We absolutely LOVE photography, and sharing pictures! These are the cameras we use on all of our adventures. The drone and GoPro help us get cool new perspectives (underwater, in the air, wide angle) and the Rebel we use on a day-to-day basis for most of our shots!
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We recommend staying left as you make your way to Hermitage Point. Then on the return from Hermitage, you’ll stay along the lake as you walk back to the trailhead.
The Hermitage Point trail is just under 10 miles, and can be taken as a loop trail OR an out & back trail depending on your taste. The elevation change throughout the hike is just under 400 feet. The hike is fairly easy, but can feel difficult. Take your time!
Day 2 – Grand View Point, Two Ocean Lake, Emma Matilda Lake
For Day 2, we have a hike that is not a solo route that the National Park has labeled. Instead, it is a combination of a few different hikes that makes for one incredible loop!
The trail starts at the location for the Grand View Point hike, and that is exactly our first stop. Grand View Point offers a WONDERFUL view of the entire Teton valley and the Teton Mountain Range.
After Grand View Point, follow the trail North to the tip of Two Ocean Lake. There, turn right and follow the South coast of Two Ocean Lake. This is a walk that offers dense forests combined with open pastures – where hopefully you’ll spot some wildlife!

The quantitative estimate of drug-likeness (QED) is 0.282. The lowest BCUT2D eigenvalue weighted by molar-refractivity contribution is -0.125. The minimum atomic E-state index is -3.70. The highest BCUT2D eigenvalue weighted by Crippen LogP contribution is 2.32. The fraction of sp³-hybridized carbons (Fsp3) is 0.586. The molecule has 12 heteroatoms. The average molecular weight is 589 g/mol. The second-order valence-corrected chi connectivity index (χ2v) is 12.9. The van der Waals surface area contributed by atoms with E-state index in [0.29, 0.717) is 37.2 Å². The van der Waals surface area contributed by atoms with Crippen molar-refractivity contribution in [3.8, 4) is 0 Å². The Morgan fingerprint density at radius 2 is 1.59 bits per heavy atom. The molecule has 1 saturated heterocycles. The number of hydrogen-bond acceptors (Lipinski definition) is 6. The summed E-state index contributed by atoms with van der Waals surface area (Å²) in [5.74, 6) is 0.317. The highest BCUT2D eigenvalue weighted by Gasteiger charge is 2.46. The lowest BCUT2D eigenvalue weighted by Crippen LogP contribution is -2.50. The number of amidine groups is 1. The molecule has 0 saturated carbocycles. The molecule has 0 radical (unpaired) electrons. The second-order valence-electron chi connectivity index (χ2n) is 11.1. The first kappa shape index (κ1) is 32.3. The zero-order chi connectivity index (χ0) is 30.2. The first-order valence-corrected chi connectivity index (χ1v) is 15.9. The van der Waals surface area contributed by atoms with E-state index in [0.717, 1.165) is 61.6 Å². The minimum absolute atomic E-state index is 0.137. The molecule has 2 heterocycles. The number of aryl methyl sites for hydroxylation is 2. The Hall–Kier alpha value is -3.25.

The entire trail along Two Ocean Lake has incredible lake views, and we even spotted a few sea otters doing what sea otters do! At the opposite end of Two Ocean Lake, divert from that trail and turn right towards Emma Matilda Lake.
The views of Emma Matilda Lake from the trail are breathtaking as well. Are you getting a theme here? This trail has EPIC views of 3 separate sights: Grand View Point, Two Ocean Lake, AND Emma Matilda Lake!
Follow the north shore of Emma Matilda Lake back to the trailhead. Now you can rest easy knowing you did one of the best hikes in ALL of Grand Teton National Park, and it isn’t even labeled! You did a secret hike!
This custom loop hike is just about 8 miles, but can be longer if you decide to take any detours. The elevation gain throughout the hike is about 1350 feet. The hike is moderately difficult.
Day 3 – Signal Mountain
Signal Mountain is a must for every hiker when they visit Grand Teton National Park! This hike was SO solid in every respect, we left the hike thinking ‘wow what a great hike! Let’s get a beer…’